In India, a tiny fraction of the huge wealth that the top 1 per cent has accumulated should have been enough to wipe out poverty and make hunger history. Economist Surjit Bhalla had some time back stated that Rs 48,000 crore can eradicate poverty for one year from India. If that is true, and considering that hunger is a dimension of extreme poverty, I don’t see any reason why India be ranked at a dismal 94 on the list of 107 countries of the Global Hunger Index 2020. And that too at a time when food stocks have been overflowing for several years in a row. Add to it the growing unemployment; and the continuing agrarian distress, amplified by the farmers’ protest around New Delhi; the time is ripe not for deep reforms but to bring in a humane set of reforms that measure up to the growing needs of public health, education, agriculture, environment protection and reducing economic disparities.
A healthy and dignified life depends on various factors, including a healthy environment. According to the 2020 Environmental Performance Index (EPI), India ranks at a lowly 168 among 180 countries for which the index is prepared. The report says that the countries that ranked higher “generally exhibited long-standing commitments and carefully constructed programmes to protect public health, conserve natural resources and reduce greenhouse gas emissions.” Not that the rich countries have achieved these social and environmental protection goals as would have been required, considering that just 90 companies as per a study have collectively spewed 63 per cent of the emissions since the beginning of the industrial age. This only shows the need for Indian economists and policy-makers to work out a more sustainable and inclusive pathway.
This is something that the chest-thumping original proponents of economic reforms should have focused on, but their sloppy understanding of the phrase ‘reform’ — seen only as a euphemism for privatisation — has pushed us into the same flawed IMF-led global trajectory. Instead, the policy imperative should have been to ensure that the majority population at the middle and bottom of the pyramid too earns more, thereby creating a huge rural demand, and in the process revitalising the rural economy.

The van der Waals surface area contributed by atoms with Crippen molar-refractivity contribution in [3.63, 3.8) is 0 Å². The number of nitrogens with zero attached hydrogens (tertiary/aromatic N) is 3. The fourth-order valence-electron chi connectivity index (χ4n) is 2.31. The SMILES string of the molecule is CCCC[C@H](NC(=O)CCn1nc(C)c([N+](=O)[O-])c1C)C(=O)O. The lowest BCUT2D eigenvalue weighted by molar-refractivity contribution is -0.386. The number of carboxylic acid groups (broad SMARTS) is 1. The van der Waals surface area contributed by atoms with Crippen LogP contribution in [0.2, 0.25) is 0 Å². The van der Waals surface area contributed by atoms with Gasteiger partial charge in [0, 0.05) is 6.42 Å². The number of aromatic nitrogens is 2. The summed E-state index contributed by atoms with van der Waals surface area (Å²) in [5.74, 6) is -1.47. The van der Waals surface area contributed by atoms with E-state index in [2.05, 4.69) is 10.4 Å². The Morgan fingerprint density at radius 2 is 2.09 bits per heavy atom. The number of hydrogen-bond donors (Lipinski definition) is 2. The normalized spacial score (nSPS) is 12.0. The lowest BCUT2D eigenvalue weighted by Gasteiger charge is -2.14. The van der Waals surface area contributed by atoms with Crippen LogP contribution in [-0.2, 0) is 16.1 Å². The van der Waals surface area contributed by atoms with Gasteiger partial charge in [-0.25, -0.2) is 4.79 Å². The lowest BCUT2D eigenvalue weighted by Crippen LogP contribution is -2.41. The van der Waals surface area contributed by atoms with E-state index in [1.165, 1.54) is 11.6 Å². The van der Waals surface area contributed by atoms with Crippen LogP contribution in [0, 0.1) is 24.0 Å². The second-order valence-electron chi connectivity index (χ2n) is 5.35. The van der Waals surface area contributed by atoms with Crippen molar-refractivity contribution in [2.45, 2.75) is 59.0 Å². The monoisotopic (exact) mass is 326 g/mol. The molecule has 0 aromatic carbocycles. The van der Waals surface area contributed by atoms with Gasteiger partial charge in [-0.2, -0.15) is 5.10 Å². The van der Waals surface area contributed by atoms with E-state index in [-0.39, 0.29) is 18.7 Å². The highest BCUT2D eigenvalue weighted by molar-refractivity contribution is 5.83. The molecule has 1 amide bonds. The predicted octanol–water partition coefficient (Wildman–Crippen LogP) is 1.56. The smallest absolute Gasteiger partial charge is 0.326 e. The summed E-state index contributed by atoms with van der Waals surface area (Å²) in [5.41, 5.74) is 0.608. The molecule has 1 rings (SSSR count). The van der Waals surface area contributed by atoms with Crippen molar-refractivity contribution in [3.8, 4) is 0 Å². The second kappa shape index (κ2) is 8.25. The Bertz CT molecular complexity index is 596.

Indian policy-makers missed a historic opportunity to look beyond the well-orchestrated ‘Washington Consensus’ design and lay out a desi model of economic reforms that was built treating agriculture as the second engine of growth. Instead of pushing people out of agriculture, the emphasis should be on converting this sector, which continues to be the largest employer, into a powerhouse of economic growth.
It is possible even now. Learning from the devastation that industrial agriculture has brought to the farming landscape in the rich countries, and the huge agrarian distress that globally free markets have resulted in, the key lesson is to redraw reforms bringing in tenets of an economically viable, profitable and ecologically sustainable food farming system where farmers receive an assured income by way of an assured price, and consumers get safe and healthy food.